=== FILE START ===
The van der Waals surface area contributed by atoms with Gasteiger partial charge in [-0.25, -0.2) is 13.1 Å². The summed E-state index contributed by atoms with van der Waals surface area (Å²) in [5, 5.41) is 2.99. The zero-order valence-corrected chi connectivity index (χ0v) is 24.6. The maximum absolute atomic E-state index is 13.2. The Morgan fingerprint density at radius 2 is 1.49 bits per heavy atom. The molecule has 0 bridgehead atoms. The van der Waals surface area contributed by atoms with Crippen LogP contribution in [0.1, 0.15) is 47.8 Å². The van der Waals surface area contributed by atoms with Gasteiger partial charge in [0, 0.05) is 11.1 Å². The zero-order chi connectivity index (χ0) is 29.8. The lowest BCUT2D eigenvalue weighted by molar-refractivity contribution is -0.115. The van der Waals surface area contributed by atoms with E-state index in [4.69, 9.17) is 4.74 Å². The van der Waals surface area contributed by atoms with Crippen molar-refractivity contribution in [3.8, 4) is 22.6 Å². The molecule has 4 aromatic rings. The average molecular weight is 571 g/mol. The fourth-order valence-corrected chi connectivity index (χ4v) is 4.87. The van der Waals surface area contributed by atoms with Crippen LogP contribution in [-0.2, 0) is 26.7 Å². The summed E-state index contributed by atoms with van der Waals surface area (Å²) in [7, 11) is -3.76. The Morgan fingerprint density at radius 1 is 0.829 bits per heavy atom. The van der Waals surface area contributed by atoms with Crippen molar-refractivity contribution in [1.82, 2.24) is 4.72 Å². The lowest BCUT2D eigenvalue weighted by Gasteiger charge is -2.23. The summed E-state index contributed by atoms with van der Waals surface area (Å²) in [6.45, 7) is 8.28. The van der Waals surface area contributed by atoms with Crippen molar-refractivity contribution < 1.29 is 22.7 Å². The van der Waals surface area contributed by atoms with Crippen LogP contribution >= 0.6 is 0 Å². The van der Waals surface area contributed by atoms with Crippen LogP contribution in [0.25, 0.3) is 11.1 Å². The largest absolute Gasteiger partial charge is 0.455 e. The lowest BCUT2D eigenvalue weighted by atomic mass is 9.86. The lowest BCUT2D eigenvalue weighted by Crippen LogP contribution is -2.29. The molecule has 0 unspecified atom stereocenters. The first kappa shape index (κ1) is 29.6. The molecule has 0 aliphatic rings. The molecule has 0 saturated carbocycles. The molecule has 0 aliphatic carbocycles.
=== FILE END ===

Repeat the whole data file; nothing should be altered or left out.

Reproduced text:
The van der Waals surface area contributed by atoms with Gasteiger partial charge in [-0.25, -0.2) is 13.1 Å². The summed E-state index contributed by atoms with van der Waals surface area (Å²) in [5, 5.41) is 2.99. The zero-order valence-corrected chi connectivity index (χ0v) is 24.6. The maximum absolute atomic E-state index is 13.2. The Morgan fingerprint density at radius 2 is 1.49 bits per heavy atom. The molecule has 0 bridgehead atoms. The van der Waals surface area contributed by atoms with Crippen LogP contribution in [0.1, 0.15) is 47.8 Å². The van der Waals surface area contributed by atoms with Gasteiger partial charge in [0, 0.05) is 11.1 Å². The zero-order chi connectivity index (χ0) is 29.8. The lowest BCUT2D eigenvalue weighted by molar-refractivity contribution is -0.115. The van der Waals surface area contributed by atoms with E-state index in [4.69, 9.17) is 4.74 Å². The van der Waals surface area contributed by atoms with Crippen molar-refractivity contribution in [3.8, 4) is 22.6 Å². The molecule has 4 aromatic rings. The average molecular weight is 571 g/mol. The fourth-order valence-corrected chi connectivity index (χ4v) is 4.87. The van der Waals surface area contributed by atoms with Crippen LogP contribution in [-0.2, 0) is 26.7 Å². The summed E-state index contributed by atoms with van der Waals surface area (Å²) in [7, 11) is -3.76. The Morgan fingerprint density at radius 1 is 0.829 bits per heavy atom. The van der Waals surface area contributed by atoms with Crippen molar-refractivity contribution in [1.82, 2.24) is 4.72 Å². The lowest BCUT2D eigenvalue weighted by Gasteiger charge is -2.23. The summed E-state index contributed by atoms with van der Waals surface area (Å²) in [6.45, 7) is 8.28. The van der Waals surface area contributed by atoms with Crippen molar-refractivity contribution < 1.29 is 22.7 Å². The van der Waals surface area contributed by atoms with Crippen LogP contribution >= 0.6 is 0 Å². The van der Waals surface area contributed by atoms with Crippen LogP contribution in [0.25, 0.3) is 11.1 Å². The largest absolute Gasteiger partial charge is 0.455 e. The lowest BCUT2D eigenvalue weighted by atomic mass is 9.86. The lowest BCUT2D eigenvalue weighted by Crippen LogP contribution is -2.29. The molecule has 0 unspecified atom stereocenters. The first kappa shape index (κ1) is 29.6. The molecule has 0 aliphatic rings. The molecule has 0 saturated carbocycles. The molecule has 0 aliphatic carbocycles.